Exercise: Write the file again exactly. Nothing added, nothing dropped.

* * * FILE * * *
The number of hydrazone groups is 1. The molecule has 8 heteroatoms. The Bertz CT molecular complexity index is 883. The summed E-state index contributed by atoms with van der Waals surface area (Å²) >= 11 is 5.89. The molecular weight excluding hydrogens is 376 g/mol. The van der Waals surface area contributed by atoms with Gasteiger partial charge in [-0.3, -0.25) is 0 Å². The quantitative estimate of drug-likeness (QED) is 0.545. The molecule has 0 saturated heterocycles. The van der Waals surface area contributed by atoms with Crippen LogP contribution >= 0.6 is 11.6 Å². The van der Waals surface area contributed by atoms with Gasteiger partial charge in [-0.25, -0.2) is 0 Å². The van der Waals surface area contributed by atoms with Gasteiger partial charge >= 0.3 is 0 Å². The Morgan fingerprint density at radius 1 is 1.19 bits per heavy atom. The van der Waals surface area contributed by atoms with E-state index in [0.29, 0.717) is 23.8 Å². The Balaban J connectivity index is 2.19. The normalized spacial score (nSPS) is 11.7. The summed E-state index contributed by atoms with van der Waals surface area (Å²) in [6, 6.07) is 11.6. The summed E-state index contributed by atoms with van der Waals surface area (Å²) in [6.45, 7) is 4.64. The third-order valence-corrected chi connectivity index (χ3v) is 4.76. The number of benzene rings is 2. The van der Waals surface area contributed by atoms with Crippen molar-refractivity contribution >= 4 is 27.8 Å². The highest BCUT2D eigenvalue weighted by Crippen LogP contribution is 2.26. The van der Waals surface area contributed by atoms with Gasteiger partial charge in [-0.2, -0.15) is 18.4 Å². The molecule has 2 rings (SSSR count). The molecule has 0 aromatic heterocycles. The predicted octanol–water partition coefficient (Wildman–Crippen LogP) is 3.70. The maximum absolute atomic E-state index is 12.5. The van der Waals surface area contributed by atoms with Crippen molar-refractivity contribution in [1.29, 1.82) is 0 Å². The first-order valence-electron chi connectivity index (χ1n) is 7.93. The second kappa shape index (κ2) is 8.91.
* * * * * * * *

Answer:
The number of hydrazone groups is 1. The molecule has 8 heteroatoms. The Bertz CT molecular complexity index is 883. The summed E-state index contributed by atoms with van der Waals surface area (Å²) >= 11 is 5.89. The molecular weight excluding hydrogens is 376 g/mol. The van der Waals surface area contributed by atoms with Gasteiger partial charge in [-0.3, -0.25) is 0 Å². The quantitative estimate of drug-likeness (QED) is 0.545. The molecule has 0 saturated heterocycles. The van der Waals surface area contributed by atoms with Crippen LogP contribution >= 0.6 is 11.6 Å². The van der Waals surface area contributed by atoms with Gasteiger partial charge in [-0.25, -0.2) is 0 Å². The van der Waals surface area contributed by atoms with Gasteiger partial charge >= 0.3 is 0 Å². The Morgan fingerprint density at radius 1 is 1.19 bits per heavy atom. The van der Waals surface area contributed by atoms with E-state index in [0.29, 0.717) is 23.8 Å². The Balaban J connectivity index is 2.19. The normalized spacial score (nSPS) is 11.7. The summed E-state index contributed by atoms with van der Waals surface area (Å²) in [6, 6.07) is 11.6. The summed E-state index contributed by atoms with van der Waals surface area (Å²) in [6.45, 7) is 4.64. The third-order valence-corrected chi connectivity index (χ3v) is 4.76. The number of benzene rings is 2. The van der Waals surface area contributed by atoms with Crippen molar-refractivity contribution >= 4 is 27.8 Å². The highest BCUT2D eigenvalue weighted by Crippen LogP contribution is 2.26. The van der Waals surface area contributed by atoms with Gasteiger partial charge in [-0.2, -0.15) is 18.4 Å². The molecule has 2 rings (SSSR count). The molecule has 0 aromatic heterocycles. The predicted octanol–water partition coefficient (Wildman–Crippen LogP) is 3.70. The maximum absolute atomic E-state index is 12.5. The van der Waals surface area contributed by atoms with Crippen molar-refractivity contribution in [1.29, 1.82) is 0 Å². The first-order valence-electron chi connectivity index (χ1n) is 7.93. The second kappa shape index (κ2) is 8.91.